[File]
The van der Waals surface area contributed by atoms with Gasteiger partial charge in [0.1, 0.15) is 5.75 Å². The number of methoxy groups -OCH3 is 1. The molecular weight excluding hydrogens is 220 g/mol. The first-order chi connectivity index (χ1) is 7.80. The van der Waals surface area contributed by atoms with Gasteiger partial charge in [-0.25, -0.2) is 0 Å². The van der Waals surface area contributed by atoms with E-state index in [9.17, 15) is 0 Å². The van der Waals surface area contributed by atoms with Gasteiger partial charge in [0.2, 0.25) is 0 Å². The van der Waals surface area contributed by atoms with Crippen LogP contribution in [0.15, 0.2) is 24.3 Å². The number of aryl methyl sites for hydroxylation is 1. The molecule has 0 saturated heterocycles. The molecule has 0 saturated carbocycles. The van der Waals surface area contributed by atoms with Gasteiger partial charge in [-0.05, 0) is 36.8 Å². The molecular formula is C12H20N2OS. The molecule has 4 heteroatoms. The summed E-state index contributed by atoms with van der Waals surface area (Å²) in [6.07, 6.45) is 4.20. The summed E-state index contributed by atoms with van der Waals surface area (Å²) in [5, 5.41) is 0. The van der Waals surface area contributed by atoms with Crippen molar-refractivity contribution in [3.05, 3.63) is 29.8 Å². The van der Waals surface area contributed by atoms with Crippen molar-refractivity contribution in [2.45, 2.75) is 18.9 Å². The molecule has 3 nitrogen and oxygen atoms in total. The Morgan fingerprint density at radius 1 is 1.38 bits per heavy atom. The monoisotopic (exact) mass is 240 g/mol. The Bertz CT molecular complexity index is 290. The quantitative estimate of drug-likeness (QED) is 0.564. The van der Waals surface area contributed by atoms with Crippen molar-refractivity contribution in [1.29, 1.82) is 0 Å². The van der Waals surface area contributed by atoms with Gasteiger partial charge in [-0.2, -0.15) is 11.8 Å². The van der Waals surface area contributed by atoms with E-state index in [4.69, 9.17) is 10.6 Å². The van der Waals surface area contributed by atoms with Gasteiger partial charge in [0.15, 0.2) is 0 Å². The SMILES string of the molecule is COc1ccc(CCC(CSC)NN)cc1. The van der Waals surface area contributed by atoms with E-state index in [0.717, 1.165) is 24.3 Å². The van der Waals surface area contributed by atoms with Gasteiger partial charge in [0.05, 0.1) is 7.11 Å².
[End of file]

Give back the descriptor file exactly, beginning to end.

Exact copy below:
The van der Waals surface area contributed by atoms with Gasteiger partial charge in [0.1, 0.15) is 5.75 Å². The number of methoxy groups -OCH3 is 1. The molecular weight excluding hydrogens is 220 g/mol. The first-order chi connectivity index (χ1) is 7.80. The van der Waals surface area contributed by atoms with Gasteiger partial charge in [-0.25, -0.2) is 0 Å². The van der Waals surface area contributed by atoms with E-state index in [9.17, 15) is 0 Å². The van der Waals surface area contributed by atoms with Gasteiger partial charge in [0.2, 0.25) is 0 Å². The van der Waals surface area contributed by atoms with Crippen LogP contribution in [0.15, 0.2) is 24.3 Å². The number of aryl methyl sites for hydroxylation is 1. The molecule has 0 saturated heterocycles. The molecule has 0 saturated carbocycles. The van der Waals surface area contributed by atoms with Gasteiger partial charge in [-0.05, 0) is 36.8 Å². The molecular formula is C12H20N2OS. The molecule has 4 heteroatoms. The summed E-state index contributed by atoms with van der Waals surface area (Å²) in [6.07, 6.45) is 4.20. The summed E-state index contributed by atoms with van der Waals surface area (Å²) in [5, 5.41) is 0. The van der Waals surface area contributed by atoms with Crippen molar-refractivity contribution in [3.05, 3.63) is 29.8 Å². The van der Waals surface area contributed by atoms with Crippen molar-refractivity contribution in [2.45, 2.75) is 18.9 Å². The molecule has 3 nitrogen and oxygen atoms in total. The Morgan fingerprint density at radius 1 is 1.38 bits per heavy atom. The monoisotopic (exact) mass is 240 g/mol. The Bertz CT molecular complexity index is 290. The quantitative estimate of drug-likeness (QED) is 0.564. The van der Waals surface area contributed by atoms with Crippen molar-refractivity contribution in [1.29, 1.82) is 0 Å². The van der Waals surface area contributed by atoms with Gasteiger partial charge in [-0.2, -0.15) is 11.8 Å². The van der Waals surface area contributed by atoms with E-state index in [4.69, 9.17) is 10.6 Å². The van der Waals surface area contributed by atoms with Gasteiger partial charge in [0.15, 0.2) is 0 Å². The SMILES string of the molecule is COc1ccc(CCC(CSC)NN)cc1. The van der Waals surface area contributed by atoms with E-state index in [0.717, 1.165) is 24.3 Å². The van der Waals surface area contributed by atoms with Gasteiger partial charge in [0.05, 0.1) is 7.11 Å².